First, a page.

With the ongoing saga in Europe taking center stage at the moment, the investment community did receive some decent news on the U.S. economy this morning. At 8:30 A.M. EDT, the Commerce Department reported that third-quarter GDP advanced at a 2.5% clip, up from 1.3% in the April-June period and the biggest gain in more than a year. The figure, though, was still a bit shy of the 2.7% economists were expecting.

All in all, it was an encouraging report. The increase reflected positive contributions from several sectors of the economy, including personal consumption expenditures (up 2.4%), business investment (+16.3%), and federal government spending (+2.0%). These gains were partially offset by negative contributions from private inventory investment and state and local government spending. Moreover, real exports of goods and services increased 4.0%, while imports expanded by 1.9%.

During the three-month period, consumers and businesses spent more, despite concerns about the economic landscape—such worries have been elevated by the recent string of mixed, and maybe more precisely quantified, unexciting reports on the domestic economy. Consumer spending last quarter was the strongest since the fourth quarter of 2010, while business investment spending was the fastest in more than 12 months. In fact, consumer spending, which accounts for nearly 70% of U.S. economic activity, grew 2.4% last quarter, a notable pick up from the 0.7% pace of the second quarter.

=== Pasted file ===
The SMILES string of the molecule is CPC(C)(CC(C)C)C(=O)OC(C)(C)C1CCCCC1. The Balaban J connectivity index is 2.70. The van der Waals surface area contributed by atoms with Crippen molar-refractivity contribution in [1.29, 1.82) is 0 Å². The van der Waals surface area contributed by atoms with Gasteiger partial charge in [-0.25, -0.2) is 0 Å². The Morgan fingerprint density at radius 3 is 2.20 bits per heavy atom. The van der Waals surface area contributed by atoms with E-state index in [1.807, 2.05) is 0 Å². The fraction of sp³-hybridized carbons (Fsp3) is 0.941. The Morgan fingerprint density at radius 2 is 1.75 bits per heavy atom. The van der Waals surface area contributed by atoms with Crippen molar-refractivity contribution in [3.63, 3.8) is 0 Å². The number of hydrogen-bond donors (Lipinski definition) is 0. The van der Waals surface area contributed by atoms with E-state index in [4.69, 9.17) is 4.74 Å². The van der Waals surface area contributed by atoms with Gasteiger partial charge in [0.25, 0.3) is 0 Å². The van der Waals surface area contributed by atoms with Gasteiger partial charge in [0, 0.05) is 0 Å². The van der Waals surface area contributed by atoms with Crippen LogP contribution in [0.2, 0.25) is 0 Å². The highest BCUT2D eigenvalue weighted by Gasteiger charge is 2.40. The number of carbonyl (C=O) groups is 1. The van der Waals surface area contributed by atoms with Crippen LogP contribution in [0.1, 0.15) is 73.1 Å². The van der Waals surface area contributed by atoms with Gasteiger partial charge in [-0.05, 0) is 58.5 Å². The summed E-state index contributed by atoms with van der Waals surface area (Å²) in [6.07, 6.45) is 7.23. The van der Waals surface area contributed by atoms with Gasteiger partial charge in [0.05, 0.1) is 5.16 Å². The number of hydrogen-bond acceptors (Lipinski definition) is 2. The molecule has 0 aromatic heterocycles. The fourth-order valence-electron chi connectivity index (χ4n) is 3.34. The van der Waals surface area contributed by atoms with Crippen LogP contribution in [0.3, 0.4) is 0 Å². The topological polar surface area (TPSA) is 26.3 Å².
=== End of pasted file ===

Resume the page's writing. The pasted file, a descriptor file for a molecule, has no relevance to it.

That said, we do caution that GDP growth, notwithstanding the latest solid report, is still rather fragile, and is why we are looking for the pace of growth to slow in the final three months of this year. Earlier this week, the U.S. government reported that consumer confidence had fallen to a level last seen during the worst of the last recession. Too, the recent acceleration in inflationary pressures—crude oil and food prices have moved higher, with the former topping the $90-a-barrel mark—could reduce consumers’ purchasing power during the upcoming holiday shopping season. The latest report showed a moderation in inflationary pressures—the core personal consumption price index, which excludes the volatile energy and food components, rose at a 2.1% rate in the September quarter, versus a 2.3% clip in the prior three months. However, we are not overly optimistic that this trend will continue in the October-December period. A reversal in those figures could hurt consumption during the next three months.

In conclusion, the latest report on the economy was encouraging and likely further reduces the odds that another recession is possible. Still, we are not of the belief right now that the latest pace will be sustained. Continued troubles in the housing market and a weak employment picture are not an ideal backdrop for noteworthy economic expansion.  


At the time of this article’s writing, the author did not have positions in any of the companies mentioned.